I just used the Scipionyx link on zoomdinosaurs to locate some good skeleton pictures. Overall, it could still be a bavarisaur. It has a simple, pointy little head that could belong ot anything, no feather traces at all (something especially likely on a baby theropod in that state of preservation), and lacks the "boot" on the front of the hip bone. The hands are three-fingered, a theropod characteristic, but not an especially dificult thing for anything else to evolve. The hands on the model did look a little diffent from those of other theropods, their long, spindly nature reminded me of an iguana lizard's long digits. I really wish the legs and tail were known, then I could check for a large, curved foot claw and ossified tendons on the tail, both raptor features. This really doen't change much about my theory, but I just thought I'd let you know. I'll admit, Scipionyx may very well be what everyone thought it was, a baby theropod. But let'! s all stay open-minded on this. What is your view on my theropod/bavarisaur articles? I'll consider your evidence if you consider mine.
from Brad, age 13, Woodville, ON, Canada; April 28, 2000


In the questions & answers section of zoomdinosaurs, it was asked about the small animal Scipionyx being cold-blooded, since it presumably had reptilian lungs. Since I believe dinosaurs were warm-blooded, especially the small raptory ones, I must now believe Scipionyx has been placed into the wrong order, and may not have been a dinosaur at all. What? Okay, I'll explain. There was a small animal called Bavarisaurus that inhabited Germany during the late Jurassic. I'd call this close enough to early Cretaceous Italy, where Scipionyx lived. Bavarisaurus had long hind limbs and short forelimbs, and was probably a bipedal runner. But a dinosaur? No, Bavarisaurus was a lizard. But when found within the body of a fossilized Compsognathus, it was thought to be the unborn young of this dinosaur. It is now known to have been compy's last meal, and not its offspring. I belive Scipionyx may be a repeat of this confusion. Maybe Scipionyx was a bavar! isaur, not a compy at all. Lizards, like the bavarisaurs, are and were cold-blooded. Dinosaurs were probably not. Unfortuntely, I have never examined any pictures of the Scipionyx fossils, so I may be missing something. But I can be sure that sometihng is very wrong about what is currently being said about it. If you have any comments, don't hold back. I'll listen to anything you have to say about my little speculation.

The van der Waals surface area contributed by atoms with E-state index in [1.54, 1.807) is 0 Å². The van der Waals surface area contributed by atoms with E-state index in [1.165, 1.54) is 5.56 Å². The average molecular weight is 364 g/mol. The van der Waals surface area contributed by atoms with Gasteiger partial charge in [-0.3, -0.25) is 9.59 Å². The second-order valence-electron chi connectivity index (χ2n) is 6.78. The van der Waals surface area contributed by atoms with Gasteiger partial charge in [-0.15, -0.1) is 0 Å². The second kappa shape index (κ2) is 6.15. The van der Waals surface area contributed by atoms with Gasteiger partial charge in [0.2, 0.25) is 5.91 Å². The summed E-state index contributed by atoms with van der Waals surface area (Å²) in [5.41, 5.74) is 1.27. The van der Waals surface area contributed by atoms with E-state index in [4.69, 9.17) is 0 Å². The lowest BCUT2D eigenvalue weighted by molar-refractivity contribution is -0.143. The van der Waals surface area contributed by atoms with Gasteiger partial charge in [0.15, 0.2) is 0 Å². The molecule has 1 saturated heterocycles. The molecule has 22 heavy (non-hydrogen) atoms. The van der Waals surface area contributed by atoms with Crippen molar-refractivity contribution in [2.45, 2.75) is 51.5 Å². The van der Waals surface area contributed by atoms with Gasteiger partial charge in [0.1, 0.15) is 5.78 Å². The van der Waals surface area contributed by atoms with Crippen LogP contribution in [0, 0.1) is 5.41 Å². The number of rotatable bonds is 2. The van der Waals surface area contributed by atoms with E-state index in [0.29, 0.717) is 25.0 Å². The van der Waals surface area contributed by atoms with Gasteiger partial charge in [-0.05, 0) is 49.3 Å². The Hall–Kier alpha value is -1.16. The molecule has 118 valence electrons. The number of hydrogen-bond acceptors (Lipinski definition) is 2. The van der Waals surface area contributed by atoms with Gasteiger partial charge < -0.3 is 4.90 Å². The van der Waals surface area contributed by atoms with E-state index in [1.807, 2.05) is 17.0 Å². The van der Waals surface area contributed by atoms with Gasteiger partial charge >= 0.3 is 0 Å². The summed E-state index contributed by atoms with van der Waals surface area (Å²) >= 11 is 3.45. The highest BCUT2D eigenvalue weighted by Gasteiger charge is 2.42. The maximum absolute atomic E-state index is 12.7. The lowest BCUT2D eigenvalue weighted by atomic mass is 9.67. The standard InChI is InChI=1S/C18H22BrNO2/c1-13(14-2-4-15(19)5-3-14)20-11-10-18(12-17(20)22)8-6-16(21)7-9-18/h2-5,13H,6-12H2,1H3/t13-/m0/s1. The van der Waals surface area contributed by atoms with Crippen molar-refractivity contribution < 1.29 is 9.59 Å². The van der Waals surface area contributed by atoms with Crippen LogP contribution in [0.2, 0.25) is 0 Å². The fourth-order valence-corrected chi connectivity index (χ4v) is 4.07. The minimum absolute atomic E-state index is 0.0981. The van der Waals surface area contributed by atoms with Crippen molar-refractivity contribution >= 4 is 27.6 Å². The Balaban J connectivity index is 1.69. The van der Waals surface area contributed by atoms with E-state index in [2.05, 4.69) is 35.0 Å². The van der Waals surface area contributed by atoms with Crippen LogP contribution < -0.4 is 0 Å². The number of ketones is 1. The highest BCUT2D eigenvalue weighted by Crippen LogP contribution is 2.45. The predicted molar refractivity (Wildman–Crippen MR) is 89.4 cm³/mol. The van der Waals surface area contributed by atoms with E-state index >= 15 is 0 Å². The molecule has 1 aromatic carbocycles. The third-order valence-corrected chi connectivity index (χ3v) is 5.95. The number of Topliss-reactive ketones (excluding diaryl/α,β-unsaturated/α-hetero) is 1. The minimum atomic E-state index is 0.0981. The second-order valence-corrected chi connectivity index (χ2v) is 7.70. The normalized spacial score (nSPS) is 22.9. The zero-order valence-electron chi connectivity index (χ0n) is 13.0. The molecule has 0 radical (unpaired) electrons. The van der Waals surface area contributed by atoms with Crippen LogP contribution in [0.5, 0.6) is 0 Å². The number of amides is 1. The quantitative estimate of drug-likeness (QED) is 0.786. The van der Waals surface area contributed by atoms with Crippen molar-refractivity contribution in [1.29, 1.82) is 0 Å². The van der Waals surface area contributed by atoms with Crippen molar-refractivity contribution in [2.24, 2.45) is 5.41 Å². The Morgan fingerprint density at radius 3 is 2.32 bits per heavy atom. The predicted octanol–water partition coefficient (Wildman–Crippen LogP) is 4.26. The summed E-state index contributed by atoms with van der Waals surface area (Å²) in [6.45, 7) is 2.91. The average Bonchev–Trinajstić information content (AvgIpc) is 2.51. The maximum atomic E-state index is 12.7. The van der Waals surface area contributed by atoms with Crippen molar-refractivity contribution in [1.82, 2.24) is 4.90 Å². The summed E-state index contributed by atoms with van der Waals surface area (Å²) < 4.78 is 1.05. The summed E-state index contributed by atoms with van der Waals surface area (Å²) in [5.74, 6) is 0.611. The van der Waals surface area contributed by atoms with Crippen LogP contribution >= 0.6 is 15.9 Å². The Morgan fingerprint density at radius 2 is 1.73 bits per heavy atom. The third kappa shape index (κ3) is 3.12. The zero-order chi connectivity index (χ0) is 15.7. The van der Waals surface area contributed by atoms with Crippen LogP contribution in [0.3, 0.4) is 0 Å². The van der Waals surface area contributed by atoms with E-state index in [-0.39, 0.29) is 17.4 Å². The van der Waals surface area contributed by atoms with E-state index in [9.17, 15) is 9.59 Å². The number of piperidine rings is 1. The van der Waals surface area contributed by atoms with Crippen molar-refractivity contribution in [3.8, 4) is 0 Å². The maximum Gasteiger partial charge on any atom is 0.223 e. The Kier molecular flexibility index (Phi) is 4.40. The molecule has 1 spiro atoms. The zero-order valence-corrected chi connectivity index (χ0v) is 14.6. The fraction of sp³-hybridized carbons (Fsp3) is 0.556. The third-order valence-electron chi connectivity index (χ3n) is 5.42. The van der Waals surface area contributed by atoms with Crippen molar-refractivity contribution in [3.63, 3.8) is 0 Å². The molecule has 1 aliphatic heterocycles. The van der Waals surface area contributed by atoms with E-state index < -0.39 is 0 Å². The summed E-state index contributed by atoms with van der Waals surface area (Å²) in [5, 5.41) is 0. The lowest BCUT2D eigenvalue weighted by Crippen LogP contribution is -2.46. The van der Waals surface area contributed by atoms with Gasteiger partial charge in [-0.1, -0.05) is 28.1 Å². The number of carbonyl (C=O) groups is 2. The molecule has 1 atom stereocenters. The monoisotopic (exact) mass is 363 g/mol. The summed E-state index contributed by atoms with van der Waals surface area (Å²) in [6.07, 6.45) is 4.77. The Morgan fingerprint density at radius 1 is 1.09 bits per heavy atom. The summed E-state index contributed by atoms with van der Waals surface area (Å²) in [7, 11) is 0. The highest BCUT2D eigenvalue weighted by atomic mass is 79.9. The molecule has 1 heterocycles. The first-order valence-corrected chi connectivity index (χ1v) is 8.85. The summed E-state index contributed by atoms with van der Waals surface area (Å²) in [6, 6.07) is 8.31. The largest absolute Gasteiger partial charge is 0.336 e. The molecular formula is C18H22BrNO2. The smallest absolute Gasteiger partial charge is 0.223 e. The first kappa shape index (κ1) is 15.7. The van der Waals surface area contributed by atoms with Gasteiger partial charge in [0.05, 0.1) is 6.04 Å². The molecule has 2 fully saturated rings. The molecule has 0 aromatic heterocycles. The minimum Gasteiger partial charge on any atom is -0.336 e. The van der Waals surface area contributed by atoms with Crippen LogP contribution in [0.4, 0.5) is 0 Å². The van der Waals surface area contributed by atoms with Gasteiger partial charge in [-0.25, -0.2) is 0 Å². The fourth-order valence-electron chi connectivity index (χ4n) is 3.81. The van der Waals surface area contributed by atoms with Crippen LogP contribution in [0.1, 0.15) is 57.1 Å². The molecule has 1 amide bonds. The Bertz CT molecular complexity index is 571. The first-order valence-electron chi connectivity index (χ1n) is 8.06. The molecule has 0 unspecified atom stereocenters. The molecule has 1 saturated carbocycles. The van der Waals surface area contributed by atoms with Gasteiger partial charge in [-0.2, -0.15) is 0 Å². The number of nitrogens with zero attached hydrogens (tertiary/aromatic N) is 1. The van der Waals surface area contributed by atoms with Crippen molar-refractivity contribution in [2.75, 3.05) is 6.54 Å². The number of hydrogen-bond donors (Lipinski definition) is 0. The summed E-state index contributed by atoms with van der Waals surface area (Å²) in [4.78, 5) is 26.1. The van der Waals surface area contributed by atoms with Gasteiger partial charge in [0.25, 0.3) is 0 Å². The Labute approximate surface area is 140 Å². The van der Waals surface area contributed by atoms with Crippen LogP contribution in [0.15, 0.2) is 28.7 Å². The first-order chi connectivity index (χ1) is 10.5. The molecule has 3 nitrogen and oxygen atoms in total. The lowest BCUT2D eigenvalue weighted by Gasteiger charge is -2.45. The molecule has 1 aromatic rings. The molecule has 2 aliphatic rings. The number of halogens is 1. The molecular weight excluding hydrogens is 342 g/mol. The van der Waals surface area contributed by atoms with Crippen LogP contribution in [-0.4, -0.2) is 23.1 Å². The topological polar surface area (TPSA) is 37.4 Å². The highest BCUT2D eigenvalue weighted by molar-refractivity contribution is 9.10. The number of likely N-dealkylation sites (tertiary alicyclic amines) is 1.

from Brad, age 13, Woodville, ON, Canada; April 28, 2000


THE biggest dinosaurs Elasmosauruus.
from Anthony, age 7, Jersey City, NJ, USA; April 28, 2000


did you know that i think that ankelosauurus looks like a goose mabey thats what it avolved from
from austin v, age 6, lewis center, ohio, USA; April 27, 2000


I just got the book The Dinosaur Heresies by Robert T. Bakker today. It is one of the best dinosaur books of all time. I found his new classification scheme to be very interesting. Finally, a book thats crammed with informaion AND pictures. Very cool.
from Brad, age 13, Woodville, ON, Canada; April 27, 2000


Did you know that T.rex feathers were found on Tinker (the only juvinile Tyrannosaurus found)?
from Robert S., age 9, Lawrenceville, G.A., U.S.A.; April 27, 2000


Re: Tinker's Feathers No, I wasn't aware of that. I'll go to the Tinker website and check it out.
from Brad, age 13, Woodville, ON, Canada; April 27, 2000


I checked www.kidrex.com, and Tinker probably did not have feathers. The question was raised on Kid Rex's own message board, and is was decided that Tinker had probably outgrown his baby fluff. He was a lot bigger than the little guy in National Georaphic artcle "Feathers for T. rex?", he's been compared to a person in grade 4 to 6. In the art gallery, illustrations of Tinker show him without feathers, which leads me to believe he wansn't found with any. But just because Tinker didn't have feathers when he died, he may have hatched with them. We just won't know until a younger rex is found.
from Brad, age 13, Woodville, ON, Canada; April 28, 2000


DID YOU HAVE T.REX IN JLIE
from RACHEL D., age 7, G.F, NY, ?; April 27, 2000


I like that joke
from why did the dinosaur cross the road, age 8, Millsap, Texas; April 27, 2000